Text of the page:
BRATTLEBORO—The work is just beginning.
So said Emily Megas-Russell and Shea Witzberger, who have been retained by the town to facilitate a deep examination of municipal resources, how they are spent on public safety, and whether those resources can be used more equitably to support community safety, health, and well-being.
The facilitators and nine committee members shepherding the Community Safety Project held their first meeting last week, which served as an initial meet-and-greet and an opportunity for Megas-Russell and Witzberger to walk members through the state’s right-to-know laws and the project’s parameters.
In just over two hours, participants moved through the agenda smoothly with committee members asking questions about process and expectations.
In consideration of participants’ time, the members tabled developing committee agreements until next meeting. Members also agreed to participate in a poll to determine a regular meeting schedule.
The municipality is undergoing the review process in response to several community members’ urging to build a public safety system with racial and social justice at its core. Proponents argued that the town’s current public safety system is steeped in white supremacy and marginalizes multiple community members.
During its first meeting, Megas-Russell framed the committee’s work as part of a larger national question of how to equitably provide public safety. She added that as the committee moves through its review, the process will change and adapt in response to the community’s needs and the information gathered.
The committee and facilitators are expected to present a report with its recommendations to the Selectboard by Dec. 31. On Sept. 15, the Selectboard approved Megas-Russell and Witzberger’s $15,000 proposal that with other costs, such as committee members’ $750 stipend, could cost up to $40,000.
On Sept. 22, the board appointed committee members Darlene Derby, Lana Dever, Kazimir (Kaz) DeWolfe, Annaliese Griffin, Drift Maven, Robert Oeser, Kelsey Rice, Maya Shulman-Ment, and Laura Stamas.
A matter of funding
The public impetus for the project took shape at a June Selectboard meeting. Members of the public urged the board to reopen the municipal budget to reconsider the Police Department’s funding.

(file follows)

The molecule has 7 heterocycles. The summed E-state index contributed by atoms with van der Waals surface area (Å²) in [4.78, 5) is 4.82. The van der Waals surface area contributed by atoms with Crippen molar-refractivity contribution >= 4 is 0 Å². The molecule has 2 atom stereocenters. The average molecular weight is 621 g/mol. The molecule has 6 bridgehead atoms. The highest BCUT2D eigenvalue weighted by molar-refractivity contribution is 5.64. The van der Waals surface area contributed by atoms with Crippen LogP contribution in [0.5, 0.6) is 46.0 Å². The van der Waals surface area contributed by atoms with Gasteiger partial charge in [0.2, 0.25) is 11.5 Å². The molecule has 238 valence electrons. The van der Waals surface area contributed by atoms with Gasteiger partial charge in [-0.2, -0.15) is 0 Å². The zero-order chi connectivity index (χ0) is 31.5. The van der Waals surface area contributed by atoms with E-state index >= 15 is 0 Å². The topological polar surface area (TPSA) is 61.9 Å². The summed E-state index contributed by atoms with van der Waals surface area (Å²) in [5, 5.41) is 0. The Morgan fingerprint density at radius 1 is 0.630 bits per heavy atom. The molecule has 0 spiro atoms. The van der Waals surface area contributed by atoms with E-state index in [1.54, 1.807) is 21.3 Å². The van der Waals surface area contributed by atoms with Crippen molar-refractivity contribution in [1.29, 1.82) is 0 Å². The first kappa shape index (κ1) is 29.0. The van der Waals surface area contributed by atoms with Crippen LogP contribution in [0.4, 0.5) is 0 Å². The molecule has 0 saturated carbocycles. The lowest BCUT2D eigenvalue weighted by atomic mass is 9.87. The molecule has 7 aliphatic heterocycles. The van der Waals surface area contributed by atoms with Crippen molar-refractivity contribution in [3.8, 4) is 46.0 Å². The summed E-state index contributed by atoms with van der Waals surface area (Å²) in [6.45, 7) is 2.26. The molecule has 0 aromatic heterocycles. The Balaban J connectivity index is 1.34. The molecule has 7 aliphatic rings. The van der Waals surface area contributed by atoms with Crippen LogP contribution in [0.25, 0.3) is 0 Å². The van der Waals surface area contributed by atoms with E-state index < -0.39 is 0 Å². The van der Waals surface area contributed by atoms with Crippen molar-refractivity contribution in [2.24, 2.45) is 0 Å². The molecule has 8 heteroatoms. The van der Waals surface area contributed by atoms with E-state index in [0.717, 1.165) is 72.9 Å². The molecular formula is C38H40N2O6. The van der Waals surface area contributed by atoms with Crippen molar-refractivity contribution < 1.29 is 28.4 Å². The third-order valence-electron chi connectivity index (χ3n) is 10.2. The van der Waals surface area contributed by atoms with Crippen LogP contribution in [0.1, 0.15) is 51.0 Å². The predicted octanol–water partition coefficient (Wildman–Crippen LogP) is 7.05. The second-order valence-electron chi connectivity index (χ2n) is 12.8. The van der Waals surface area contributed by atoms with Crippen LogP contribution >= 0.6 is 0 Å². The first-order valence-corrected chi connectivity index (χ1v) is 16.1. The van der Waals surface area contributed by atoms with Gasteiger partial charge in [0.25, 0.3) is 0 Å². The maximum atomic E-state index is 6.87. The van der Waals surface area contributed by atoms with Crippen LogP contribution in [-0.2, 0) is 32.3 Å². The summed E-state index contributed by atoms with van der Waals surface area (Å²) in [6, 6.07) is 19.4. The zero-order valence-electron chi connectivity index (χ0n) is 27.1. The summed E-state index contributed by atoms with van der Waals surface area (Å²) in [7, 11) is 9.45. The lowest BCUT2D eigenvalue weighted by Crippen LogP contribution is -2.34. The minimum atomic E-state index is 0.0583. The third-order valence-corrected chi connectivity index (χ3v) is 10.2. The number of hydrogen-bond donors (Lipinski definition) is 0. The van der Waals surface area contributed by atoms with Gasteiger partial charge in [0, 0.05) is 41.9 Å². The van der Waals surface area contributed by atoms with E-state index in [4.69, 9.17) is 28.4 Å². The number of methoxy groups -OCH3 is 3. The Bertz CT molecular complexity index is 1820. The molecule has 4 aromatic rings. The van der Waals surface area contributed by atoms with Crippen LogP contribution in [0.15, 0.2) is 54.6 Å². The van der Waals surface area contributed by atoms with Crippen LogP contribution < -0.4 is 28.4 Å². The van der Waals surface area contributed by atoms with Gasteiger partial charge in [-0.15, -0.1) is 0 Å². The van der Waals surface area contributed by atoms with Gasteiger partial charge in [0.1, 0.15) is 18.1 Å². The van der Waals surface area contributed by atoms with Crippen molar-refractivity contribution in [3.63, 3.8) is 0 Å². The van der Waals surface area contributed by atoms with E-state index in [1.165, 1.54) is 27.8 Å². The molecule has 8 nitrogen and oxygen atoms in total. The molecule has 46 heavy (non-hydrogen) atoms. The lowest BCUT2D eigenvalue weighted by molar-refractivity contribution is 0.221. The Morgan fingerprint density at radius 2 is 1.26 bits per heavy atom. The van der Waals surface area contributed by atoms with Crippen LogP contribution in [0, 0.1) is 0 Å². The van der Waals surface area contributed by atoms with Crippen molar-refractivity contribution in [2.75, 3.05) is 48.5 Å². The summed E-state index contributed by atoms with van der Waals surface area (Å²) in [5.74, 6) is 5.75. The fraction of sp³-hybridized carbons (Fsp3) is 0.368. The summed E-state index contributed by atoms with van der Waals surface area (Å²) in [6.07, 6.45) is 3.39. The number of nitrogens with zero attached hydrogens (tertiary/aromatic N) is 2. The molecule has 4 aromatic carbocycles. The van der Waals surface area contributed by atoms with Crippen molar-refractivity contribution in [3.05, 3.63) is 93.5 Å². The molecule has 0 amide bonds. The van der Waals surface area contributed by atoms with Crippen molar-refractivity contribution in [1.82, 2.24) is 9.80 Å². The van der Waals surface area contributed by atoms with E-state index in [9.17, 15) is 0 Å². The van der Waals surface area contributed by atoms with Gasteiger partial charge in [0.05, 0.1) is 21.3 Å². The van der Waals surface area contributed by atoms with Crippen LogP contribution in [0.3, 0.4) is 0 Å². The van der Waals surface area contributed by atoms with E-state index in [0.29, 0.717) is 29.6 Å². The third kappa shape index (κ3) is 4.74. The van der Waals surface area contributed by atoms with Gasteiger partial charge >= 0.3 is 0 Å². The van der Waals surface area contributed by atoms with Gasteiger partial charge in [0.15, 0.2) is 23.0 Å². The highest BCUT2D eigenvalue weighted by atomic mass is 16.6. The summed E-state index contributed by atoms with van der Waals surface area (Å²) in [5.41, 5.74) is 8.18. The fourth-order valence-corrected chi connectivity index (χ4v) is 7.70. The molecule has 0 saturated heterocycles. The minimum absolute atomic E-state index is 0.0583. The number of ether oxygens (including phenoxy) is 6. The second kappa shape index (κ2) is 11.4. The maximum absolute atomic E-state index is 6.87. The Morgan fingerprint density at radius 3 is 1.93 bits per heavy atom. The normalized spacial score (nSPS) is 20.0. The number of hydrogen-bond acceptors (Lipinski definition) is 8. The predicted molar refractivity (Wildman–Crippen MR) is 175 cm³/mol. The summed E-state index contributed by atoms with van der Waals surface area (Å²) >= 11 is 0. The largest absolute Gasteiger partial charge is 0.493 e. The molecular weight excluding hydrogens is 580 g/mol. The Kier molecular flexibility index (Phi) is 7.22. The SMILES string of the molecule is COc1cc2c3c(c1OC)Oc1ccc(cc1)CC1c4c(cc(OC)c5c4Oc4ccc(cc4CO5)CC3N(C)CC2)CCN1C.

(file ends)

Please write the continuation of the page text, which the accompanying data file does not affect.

Instead, the board members said they would consider a process to examine public safety in town.
As Witzberger walked the committee members through the final approved proposal, she noted that she and Megas-Russell anticipate hiring co-facilitators if necessary to fill in knowledge or experience gaps.
Witzberger acknowledged that, as White people, she and Megas-Russell may lack the life experience or trusting relationships to engage with some members of the community.
Megas-Russell provided committee members with an overview of the Vermont open meeting and public records laws — which cover municipal meetings and official documents — and how these laws pertain to the committee’s work.
She noted that, by law, the committee’s activities must remain transparent for members of the public, but she also acknowledged that a collection of people’s personal experiences might require anonymity.
The committee will need to navigate this balancing act, the facilitators said.
Megas-Russell and Witzberger also explained that members could not legally discuss committee business if a quorum was not present. Under Vermont law, that circumstance legally defines a meeting, which must be warned and open to the public except under specific circumstances.
Committee member Dever said that asking people to share their personal stories without a clear answer to how the town would use the information or recommendations concerned her. She asked what the Selectboard and Police Department would be required to do with the committee’s recommendations.
Megas-Russell said that the review will not focus on individual police officers. She added that the facilitators are scheduling meetings with the department as well as requesting training materials and policies for review. So far, the town staff have cooperated.
Committee members agreed that they should also connect with the Citizen Police Communications Committee (CPCC) in some form.
Dever added that, given the CPCC’s work over the years, the Community Safety Project committee owed it the opportunity to discuss issues.
Near the end of the meeting, Witzberger reminded the committee that the municipality approved the community safety review after a process of “pressure and collaboration.”
Going forward, she anticipated the same dance.